The closure of two major road tunnels for six weeks next summer will add to Birmingham’s traffic congestion problems, business leaders have warned.

Birmingham Chamber of Commerce estimates congestion in the city costs £2.3 billion per year in fuel and wasted time.

Birmingham city council has approved the closure of the A38 Queensway tunnels for repairs and new lighting, planned to coincide with school holidays, when the council has said traffic flows are 30 per cent lighter.

It said working on the tunnels during the day, rather than the night, was cheaper and the closure scheme was part of a package of measures aimed at saving about £14 million from the highways budget.

The tunnels, which are 40 years old, are the main through route for the A38.

John Lamb, spokesman for Birmingham Chamber of Commerce, said: “It’s going to cause a lot of trouble for people trying to get in and out of the city and for goods to get in and out of the city.

“And with the rail problems we’re having at the moment it’s not going to help.

“It’s clearly essential work and shows the frailties of Birmingham’s road system. It’s going to add to the problems.”

There have been ongoing problems on London Midland train services due to driver shortages.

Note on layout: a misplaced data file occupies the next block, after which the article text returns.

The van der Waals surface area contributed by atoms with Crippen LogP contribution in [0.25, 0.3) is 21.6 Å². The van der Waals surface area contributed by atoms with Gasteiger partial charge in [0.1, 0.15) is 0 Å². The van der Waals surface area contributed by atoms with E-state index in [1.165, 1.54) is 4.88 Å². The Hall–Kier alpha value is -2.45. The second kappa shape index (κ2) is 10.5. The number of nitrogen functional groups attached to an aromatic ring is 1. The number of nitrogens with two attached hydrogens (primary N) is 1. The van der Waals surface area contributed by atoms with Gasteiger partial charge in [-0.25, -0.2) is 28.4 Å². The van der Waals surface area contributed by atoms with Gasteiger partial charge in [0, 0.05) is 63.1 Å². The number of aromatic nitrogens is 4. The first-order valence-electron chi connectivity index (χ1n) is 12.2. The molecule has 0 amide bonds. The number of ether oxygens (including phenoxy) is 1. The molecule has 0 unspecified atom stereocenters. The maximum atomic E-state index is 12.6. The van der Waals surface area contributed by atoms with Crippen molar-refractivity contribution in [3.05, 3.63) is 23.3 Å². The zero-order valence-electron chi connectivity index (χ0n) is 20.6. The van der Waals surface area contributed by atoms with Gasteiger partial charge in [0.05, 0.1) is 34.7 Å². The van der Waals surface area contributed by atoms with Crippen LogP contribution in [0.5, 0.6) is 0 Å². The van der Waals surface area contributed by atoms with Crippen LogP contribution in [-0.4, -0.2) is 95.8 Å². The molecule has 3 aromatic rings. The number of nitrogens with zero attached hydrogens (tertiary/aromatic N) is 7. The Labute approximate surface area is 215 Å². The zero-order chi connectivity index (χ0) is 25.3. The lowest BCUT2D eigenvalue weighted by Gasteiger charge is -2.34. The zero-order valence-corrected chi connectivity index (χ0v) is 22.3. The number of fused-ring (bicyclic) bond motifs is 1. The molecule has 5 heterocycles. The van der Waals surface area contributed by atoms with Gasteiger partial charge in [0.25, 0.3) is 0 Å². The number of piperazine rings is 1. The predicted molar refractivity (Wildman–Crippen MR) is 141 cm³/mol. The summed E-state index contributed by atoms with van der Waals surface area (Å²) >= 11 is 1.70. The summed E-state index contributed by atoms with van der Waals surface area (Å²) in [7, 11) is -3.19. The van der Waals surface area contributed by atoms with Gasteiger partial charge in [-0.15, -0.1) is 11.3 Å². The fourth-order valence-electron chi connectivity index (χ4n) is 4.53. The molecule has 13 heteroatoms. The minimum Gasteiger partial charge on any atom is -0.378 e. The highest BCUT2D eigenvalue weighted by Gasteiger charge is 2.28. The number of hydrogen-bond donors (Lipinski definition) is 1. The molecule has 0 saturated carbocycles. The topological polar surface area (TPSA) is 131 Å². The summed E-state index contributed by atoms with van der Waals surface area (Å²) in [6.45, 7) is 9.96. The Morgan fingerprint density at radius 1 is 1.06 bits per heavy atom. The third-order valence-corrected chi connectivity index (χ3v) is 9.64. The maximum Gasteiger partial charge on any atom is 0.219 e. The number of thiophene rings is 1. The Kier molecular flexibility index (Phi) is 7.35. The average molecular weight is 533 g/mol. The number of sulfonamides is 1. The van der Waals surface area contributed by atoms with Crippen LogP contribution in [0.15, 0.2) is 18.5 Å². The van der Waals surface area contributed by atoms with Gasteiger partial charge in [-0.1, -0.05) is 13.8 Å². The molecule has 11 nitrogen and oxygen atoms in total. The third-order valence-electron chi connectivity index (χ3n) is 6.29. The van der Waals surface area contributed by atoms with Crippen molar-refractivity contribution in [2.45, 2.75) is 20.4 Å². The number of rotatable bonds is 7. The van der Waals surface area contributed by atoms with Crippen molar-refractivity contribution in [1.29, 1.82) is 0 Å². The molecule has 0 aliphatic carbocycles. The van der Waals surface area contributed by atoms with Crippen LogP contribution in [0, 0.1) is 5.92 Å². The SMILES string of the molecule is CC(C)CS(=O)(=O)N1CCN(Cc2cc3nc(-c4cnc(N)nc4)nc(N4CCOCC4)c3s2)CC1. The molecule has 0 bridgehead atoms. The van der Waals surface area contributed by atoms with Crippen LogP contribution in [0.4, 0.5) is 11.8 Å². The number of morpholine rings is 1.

London Midland has repeatedly apologised for the problem, which is expected to be resolved by mid-December.

The council said alternative routes would be promoted during the refurbishment, which will begin in July, and signs would be put in place to divert traffic via St Chad’s Circus, Great Charles Street, Paradise Circus and Suffolk Street.

Katie Teasdale, director of policy and strategic relationships at the chamber of commerce, said: “The closure of the Queensway tunnels will clearly have an impact on accessibility to the city and will add to Birmingham’s congestion issues which currently amount to £2 billion every year.

“It is vital that the Highways Agency and Birmingham City Council work hard to improve awareness and promote alternative routes into the city centre including public transport.

“Let us hope that the train cancellation problems end soon.”